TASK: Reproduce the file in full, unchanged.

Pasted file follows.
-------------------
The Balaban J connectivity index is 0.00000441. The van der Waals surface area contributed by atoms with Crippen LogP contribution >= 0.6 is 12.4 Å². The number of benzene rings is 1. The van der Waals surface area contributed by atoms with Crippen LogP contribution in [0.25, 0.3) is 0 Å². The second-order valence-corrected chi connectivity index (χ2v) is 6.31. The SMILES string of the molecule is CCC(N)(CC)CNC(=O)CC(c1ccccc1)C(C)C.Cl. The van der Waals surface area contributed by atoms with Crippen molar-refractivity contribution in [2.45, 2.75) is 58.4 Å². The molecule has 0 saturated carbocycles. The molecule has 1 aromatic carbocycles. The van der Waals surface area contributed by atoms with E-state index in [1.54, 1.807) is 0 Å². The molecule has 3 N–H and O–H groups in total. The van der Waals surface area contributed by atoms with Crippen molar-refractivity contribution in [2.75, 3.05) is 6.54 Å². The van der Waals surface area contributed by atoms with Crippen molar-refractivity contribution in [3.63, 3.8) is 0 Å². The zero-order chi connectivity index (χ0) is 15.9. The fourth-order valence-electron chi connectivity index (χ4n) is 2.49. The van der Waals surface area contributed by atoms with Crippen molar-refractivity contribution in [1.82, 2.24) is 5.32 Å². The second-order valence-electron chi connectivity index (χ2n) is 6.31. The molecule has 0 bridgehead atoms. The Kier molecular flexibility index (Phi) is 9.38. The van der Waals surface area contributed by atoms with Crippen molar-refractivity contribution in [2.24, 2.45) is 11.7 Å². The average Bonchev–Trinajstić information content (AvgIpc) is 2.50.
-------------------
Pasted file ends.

The Balaban J connectivity index is 0.00000441. The van der Waals surface area contributed by atoms with Crippen LogP contribution >= 0.6 is 12.4 Å². The number of benzene rings is 1. The van der Waals surface area contributed by atoms with Crippen LogP contribution in [0.25, 0.3) is 0 Å². The second-order valence-corrected chi connectivity index (χ2v) is 6.31. The SMILES string of the molecule is CCC(N)(CC)CNC(=O)CC(c1ccccc1)C(C)C.Cl. The van der Waals surface area contributed by atoms with Crippen molar-refractivity contribution in [2.45, 2.75) is 58.4 Å². The molecule has 0 saturated carbocycles. The molecule has 1 aromatic carbocycles. The van der Waals surface area contributed by atoms with E-state index in [1.54, 1.807) is 0 Å². The molecule has 3 N–H and O–H groups in total. The van der Waals surface area contributed by atoms with Crippen molar-refractivity contribution in [2.75, 3.05) is 6.54 Å². The van der Waals surface area contributed by atoms with Crippen molar-refractivity contribution in [3.63, 3.8) is 0 Å². The zero-order chi connectivity index (χ0) is 15.9. The fourth-order valence-electron chi connectivity index (χ4n) is 2.49. The van der Waals surface area contributed by atoms with Crippen molar-refractivity contribution in [1.82, 2.24) is 5.32 Å². The second-order valence-electron chi connectivity index (χ2n) is 6.31. The molecule has 0 bridgehead atoms. The Kier molecular flexibility index (Phi) is 9.38. The van der Waals surface area contributed by atoms with Crippen molar-refractivity contribution in [2.24, 2.45) is 11.7 Å². The average Bonchev–Trinajstić information content (AvgIpc) is 2.50.